Three years ago I published Creating Philanthropic Capital Markets: The Deliberate Evolution. Among other things, the book points out the role that knowledge sharing, efficient exchange mechanisms, and external awareness play in high-functioning markets. Specifically, the book outlines nine key industry elements, a set greatly informed by Michael Porter's work on strategy. I provided examples of philanthropy's industry elements that existed in 2004 and identified key gaps. (Bernholz, p. 49)
The elements are:
- Research organizations, data sources
- Industry associations, government relations
- Regulatory bodies
- Professional training and standards
- Credentialing or monitoring of practices
- Independent analysts and information brokers
- Rating organizations/metrics
- Several developments involve new kinds of firms that seek to connect firms to individuals (DonorEdge and GlobalGiving). Nonprofit stock exchanges from Altruistiq to BOVESPA to SASIX to GiveIndia are examples of new efforts at market efficiencies.
- Information sources, covered in this post on Mapping Markets, are also exploding in number. These include everything from GuideStar to GreatNonprofits, Geneva Global to New Philanthropy Capital. Many also seek to fill the monitoring, rating, credentialing role.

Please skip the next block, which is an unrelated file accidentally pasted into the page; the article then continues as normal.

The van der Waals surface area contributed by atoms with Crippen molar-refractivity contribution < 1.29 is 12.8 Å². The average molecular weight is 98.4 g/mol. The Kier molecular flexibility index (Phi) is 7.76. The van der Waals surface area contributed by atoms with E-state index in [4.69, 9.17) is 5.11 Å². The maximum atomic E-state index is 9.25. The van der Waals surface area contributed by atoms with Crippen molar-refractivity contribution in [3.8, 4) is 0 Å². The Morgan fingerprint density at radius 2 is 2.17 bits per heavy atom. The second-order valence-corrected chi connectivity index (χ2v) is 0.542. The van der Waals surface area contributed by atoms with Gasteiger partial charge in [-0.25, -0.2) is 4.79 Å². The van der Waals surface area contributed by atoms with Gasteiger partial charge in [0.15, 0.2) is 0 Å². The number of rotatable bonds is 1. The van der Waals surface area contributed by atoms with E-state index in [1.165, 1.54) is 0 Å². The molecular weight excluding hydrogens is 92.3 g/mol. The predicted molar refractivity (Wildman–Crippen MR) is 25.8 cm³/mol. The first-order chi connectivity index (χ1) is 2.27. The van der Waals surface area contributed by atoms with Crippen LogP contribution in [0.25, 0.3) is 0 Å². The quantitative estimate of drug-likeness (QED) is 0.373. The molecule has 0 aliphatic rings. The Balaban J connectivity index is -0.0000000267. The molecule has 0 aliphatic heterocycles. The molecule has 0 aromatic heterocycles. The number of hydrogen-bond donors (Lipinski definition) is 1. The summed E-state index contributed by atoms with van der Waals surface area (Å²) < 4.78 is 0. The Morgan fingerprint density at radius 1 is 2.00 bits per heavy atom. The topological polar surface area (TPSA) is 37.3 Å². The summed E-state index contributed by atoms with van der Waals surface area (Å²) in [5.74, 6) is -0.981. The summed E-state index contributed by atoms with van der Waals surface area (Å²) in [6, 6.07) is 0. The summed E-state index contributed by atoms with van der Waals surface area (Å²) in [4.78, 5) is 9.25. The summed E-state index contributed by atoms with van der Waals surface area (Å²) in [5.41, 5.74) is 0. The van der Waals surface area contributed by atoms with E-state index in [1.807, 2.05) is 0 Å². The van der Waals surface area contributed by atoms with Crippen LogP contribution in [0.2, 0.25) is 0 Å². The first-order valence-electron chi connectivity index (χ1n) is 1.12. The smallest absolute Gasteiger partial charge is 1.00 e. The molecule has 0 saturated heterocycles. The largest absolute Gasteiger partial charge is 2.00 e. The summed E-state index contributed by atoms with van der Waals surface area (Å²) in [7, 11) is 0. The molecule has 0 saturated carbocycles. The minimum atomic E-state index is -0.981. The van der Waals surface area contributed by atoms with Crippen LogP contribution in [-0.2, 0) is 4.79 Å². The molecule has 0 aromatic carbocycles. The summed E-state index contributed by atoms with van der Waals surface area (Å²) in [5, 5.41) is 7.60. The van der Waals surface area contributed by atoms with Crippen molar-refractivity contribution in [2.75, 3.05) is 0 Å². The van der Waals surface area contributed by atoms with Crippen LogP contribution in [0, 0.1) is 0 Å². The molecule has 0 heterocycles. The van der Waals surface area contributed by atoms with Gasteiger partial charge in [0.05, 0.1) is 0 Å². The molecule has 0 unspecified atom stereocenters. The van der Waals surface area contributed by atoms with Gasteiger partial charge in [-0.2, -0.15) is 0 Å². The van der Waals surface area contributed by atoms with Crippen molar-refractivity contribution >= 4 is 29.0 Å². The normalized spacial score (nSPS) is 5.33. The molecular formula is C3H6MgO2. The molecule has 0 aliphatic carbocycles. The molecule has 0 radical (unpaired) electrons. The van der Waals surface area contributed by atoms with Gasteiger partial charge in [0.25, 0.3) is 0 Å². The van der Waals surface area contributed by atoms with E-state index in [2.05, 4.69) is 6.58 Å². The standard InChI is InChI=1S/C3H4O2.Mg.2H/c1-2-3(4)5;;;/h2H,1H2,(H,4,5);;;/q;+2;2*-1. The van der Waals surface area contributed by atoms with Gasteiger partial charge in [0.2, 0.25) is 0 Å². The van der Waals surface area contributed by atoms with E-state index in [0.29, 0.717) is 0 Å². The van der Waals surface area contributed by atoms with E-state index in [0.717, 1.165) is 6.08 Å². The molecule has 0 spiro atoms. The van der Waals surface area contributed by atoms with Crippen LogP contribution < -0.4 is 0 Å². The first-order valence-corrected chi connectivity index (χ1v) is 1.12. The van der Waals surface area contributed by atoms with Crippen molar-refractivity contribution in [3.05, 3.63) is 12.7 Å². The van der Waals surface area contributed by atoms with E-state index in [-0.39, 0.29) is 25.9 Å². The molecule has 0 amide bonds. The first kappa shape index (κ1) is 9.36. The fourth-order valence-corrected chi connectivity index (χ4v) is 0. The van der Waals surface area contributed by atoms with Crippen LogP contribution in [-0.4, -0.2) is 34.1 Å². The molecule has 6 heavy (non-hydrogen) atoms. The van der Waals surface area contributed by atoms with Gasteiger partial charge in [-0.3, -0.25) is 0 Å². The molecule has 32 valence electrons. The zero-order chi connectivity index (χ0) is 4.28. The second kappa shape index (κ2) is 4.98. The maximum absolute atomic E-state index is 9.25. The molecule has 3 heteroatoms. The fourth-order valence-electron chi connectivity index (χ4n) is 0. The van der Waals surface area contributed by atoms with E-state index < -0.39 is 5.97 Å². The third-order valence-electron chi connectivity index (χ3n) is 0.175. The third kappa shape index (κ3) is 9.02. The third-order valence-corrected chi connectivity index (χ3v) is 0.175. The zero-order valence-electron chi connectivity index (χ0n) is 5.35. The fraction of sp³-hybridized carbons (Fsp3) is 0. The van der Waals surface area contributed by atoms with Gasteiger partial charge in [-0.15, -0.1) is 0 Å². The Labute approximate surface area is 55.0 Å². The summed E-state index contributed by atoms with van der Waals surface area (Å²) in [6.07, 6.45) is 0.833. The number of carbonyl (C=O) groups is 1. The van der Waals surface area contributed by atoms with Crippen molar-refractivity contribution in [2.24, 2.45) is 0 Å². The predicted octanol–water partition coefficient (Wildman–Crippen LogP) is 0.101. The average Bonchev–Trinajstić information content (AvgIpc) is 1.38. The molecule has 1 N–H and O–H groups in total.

- The efforts to create an EU foundation, the work of Independent Sector's Panel on the Nonprofit Sector, and the continued work of the Senate Finance Committee speak to the regulatory nature of philanthropy.
- As for dedicated media, several magazines focused on philanthropy launched since 2004, including GOOD, Benefit, and Contribute. We also have more than our share of blogs and online newsletters on philanthropy.
- Although professional standards for grantmaking don't exist, the fund raising side has credentials and ethics standards and financial planners can now get certified to guide philanthropy decision-making. There are registers of philanthropy consultants, self-organized consultant associations, and a planning effort underway in the UK to consider registering charity advisers.
- There are other forms of information in development also - the University of Pennsylvania's new Center on High Impact Philanthropy is developing a metric for philanthropy called "cost of benefit." FasterCures, an initiative of the Center for Accelerating Medical Solutions, is rolling out a philanthropy advisory service to get top quality research to individual donors interested in disease research. The goal - align philanthropy dollars behind "best in class" options.
There are still important gaps. I'm working on filling some of them with a new venture, so I won't say anymore here (yet). Needless to say, at the very least it seems to be time for a new book.